2. Our nation produces very few jurists of the caliber of Justice DOUGLAS and his peers these days. Here is that great civil libertarian, who recognized government as both a blessing and, when corrupted by ideological interests, a curse: "Once the investigator has only the conscience of government as a guide, the conscience can become ‘ravenous,’ as Cromwell, bent on destroying Thomas More, said in Bolt, A Man For All Seasons (1960), p. 120. The First Amendment mirrors many episodes where men, harried and harassed by government, sought refuge in their conscience, as these lines of Thomas More show: ‘MORE: And when we stand before God, and you are sent to Paradise for doing according to your conscience, *575 and I am damned for not doing according to mine, will you come with me, for fellowship? ‘CRANMER: So those of us whose names are there are damned, Sir Thomas? ‘MORE: I don't know, Your Grace. I have no window to look into another man's conscience. I condemn no one. ‘CRANMER: Then the matter is capable of question? ‘MORE: Certainly. ‘CRANMER: But that you owe obedience to your King is not capable of question. So weigh a doubt against a certainty—and sign. ‘MORE: Some men think the Earth is round, others think it flat; it is a matter capable of question. But if it is flat, will the King's command make it round? And if it is round, will the King's command flatten it? No, I will not sign.’ Id., pp. 132—133. DOUGLAS THEN WROTE: Where government is the Big Brother,11 privacy gives way to surveillance. **909 But our commitment is otherwise. *576 By the First Amendment we have staked our security on freedom to promote a multiplicity of ideas, to associate at will with kindred spirits, and to defy governmental intrusion into these precincts" Gibson v. Florida Legislative Investigation Comm., 372 U.S. 539, 574-76, 83 S. Ct. 889, 908-09, 9 L. Ed. 2d 929 (1963) Mr. Justice DOUGLAS, concurring. I write: Happy Memorial Day to all -- God please bless our fallen who lived and died to preserve constitutional governance in our wonderful series of Republics. And God open the eyes of those government officials who denounce the constitutions of these Republics by arbitrary actions arising out capricious motives.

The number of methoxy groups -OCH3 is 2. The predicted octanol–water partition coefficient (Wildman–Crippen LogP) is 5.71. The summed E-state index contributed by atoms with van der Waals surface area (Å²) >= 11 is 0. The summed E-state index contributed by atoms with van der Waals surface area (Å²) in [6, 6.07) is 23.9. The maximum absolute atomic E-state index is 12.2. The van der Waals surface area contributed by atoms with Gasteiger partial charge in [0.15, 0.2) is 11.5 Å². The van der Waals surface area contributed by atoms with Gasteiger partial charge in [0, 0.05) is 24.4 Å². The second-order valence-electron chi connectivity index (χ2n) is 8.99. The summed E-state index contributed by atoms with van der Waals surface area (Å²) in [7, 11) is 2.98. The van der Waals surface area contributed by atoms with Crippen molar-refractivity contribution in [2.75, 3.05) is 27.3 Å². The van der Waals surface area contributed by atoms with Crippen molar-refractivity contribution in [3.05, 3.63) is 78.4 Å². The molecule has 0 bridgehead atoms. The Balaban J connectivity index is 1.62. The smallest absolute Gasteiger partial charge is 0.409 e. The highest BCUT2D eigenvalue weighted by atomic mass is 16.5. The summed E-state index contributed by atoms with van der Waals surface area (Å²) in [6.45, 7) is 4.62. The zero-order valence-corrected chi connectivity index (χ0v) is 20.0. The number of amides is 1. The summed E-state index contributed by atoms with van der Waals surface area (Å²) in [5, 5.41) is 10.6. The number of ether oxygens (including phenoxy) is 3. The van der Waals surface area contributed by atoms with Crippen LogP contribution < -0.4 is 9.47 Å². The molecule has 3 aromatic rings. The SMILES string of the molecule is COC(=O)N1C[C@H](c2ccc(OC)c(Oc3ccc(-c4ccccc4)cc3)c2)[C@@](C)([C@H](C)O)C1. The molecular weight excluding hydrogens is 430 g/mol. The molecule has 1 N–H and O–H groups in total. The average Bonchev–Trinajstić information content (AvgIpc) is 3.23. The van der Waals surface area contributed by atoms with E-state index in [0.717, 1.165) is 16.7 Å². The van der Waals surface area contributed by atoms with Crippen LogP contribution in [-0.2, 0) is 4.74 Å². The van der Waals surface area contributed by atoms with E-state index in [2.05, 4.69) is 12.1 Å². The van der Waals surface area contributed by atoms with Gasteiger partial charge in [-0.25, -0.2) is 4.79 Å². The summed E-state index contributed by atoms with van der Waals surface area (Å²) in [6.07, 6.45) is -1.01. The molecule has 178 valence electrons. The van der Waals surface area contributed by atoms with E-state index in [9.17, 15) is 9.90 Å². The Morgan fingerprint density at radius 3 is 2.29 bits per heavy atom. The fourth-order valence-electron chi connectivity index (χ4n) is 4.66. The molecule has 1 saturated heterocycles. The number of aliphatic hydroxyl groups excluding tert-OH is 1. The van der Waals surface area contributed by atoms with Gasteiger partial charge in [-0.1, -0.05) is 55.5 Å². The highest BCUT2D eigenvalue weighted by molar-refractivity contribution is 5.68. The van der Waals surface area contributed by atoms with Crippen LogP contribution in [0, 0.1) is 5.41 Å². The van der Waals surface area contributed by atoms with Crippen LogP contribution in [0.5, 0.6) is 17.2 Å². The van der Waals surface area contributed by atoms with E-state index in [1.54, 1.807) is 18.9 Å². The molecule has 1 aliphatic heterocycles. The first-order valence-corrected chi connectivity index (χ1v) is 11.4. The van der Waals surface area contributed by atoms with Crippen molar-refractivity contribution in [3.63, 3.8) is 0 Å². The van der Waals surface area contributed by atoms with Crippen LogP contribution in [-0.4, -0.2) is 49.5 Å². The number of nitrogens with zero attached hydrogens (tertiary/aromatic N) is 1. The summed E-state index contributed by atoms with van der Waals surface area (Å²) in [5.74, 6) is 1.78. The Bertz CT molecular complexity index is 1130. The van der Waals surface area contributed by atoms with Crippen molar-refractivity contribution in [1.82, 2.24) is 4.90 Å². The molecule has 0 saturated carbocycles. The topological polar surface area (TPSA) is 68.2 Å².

3. From back in the day before secularism got a stranglehold on Hoosier jurists comes this great excerpt via Indiana federal court judge Allan Sharp, dedicated to those many Indiana government attorneys (with whom I have dealt) who count the law as a mere tool, an optional tool that is not to be used when political correctness compels a more acceptable result than merely following the path that the law directs: ALLEN SHARP, District Judge. I. In a scene following a visit by Henry VIII to the home of Sir Thomas More, playwriter Robert Bolt puts the following words into the mouths of his characters: Margaret: Father, that man's bad. MORE: There is no law against that. ROPER: There is! God's law! MORE: Then God can arrest him. ROPER: Sophistication upon sophistication! MORE: No, sheer simplicity. The law, Roper, the law. I know what's legal not what's right. And I'll stick to what's legal. ROPER: Then you set man's law above God's! MORE: No, far below; but let me draw your attention to a fact I'm not God. The currents and eddies of right and wrong, which you find such plain sailing, I can't navigate. I'm no voyager. But in the thickets of law, oh, there I'm a forester. I doubt if there's a man alive who could follow me there, thank God... ALICE: (Exasperated, pointing after Rich) While you talk, he's gone! MORE: And go he should, if he was the Devil himself, until he broke the law! ROPER: So now you'd give the Devil benefit of law! MORE: Yes. What would you do? Cut a great road through the law to get after the Devil? ROPER: I'd cut down every law in England to do that! MORE: (Roused and excited) Oh? (Advances on Roper) And when the last law was down, and the Devil turned round on you where would you hide, Roper, the laws being flat? (He leaves *1257 him) This country's planted thick with laws from coast to coast man's laws, not God's and if you cut them down and you're just the man to do it d'you really think you would stand upright in the winds that would blow then? (Quietly) Yes, I'd give the Devil benefit of law, for my own safety's sake. ROPER: I have long suspected this; this is the golden calf; the law's your god. MORE: (Wearily) Oh, Roper, you're a fool, God's my god... (Rather bitterly) But I find him rather too (Very bitterly) subtle... I don't know where he is nor what he wants. ROPER: My God wants service, to the end and unremitting; nothing else! MORE: (Dryly) Are you sure that's God! He sounds like Moloch. But indeed it may be God And whoever hunts for me, Roper, God or Devil, will find me hiding in the thickets of the law! And I'll hide my daughter with me! Not hoist her up the mainmast of your seagoing principles! They put about too nimbly! (Exit More. They all look after him). Pgs. 65-67, A MAN FOR ALL SEASONS A Play in Two Acts, Robert Bolt, Random House, New York, 1960. Linley E. Pearson, Atty. Gen. of Indiana, Indianapolis, for defendants. Childs v. Duckworth, 509 F. Supp. 1254, 1256 (N.D. Ind. 1981) aff'd, 705 F.2d 915 (7th Cir. 1983)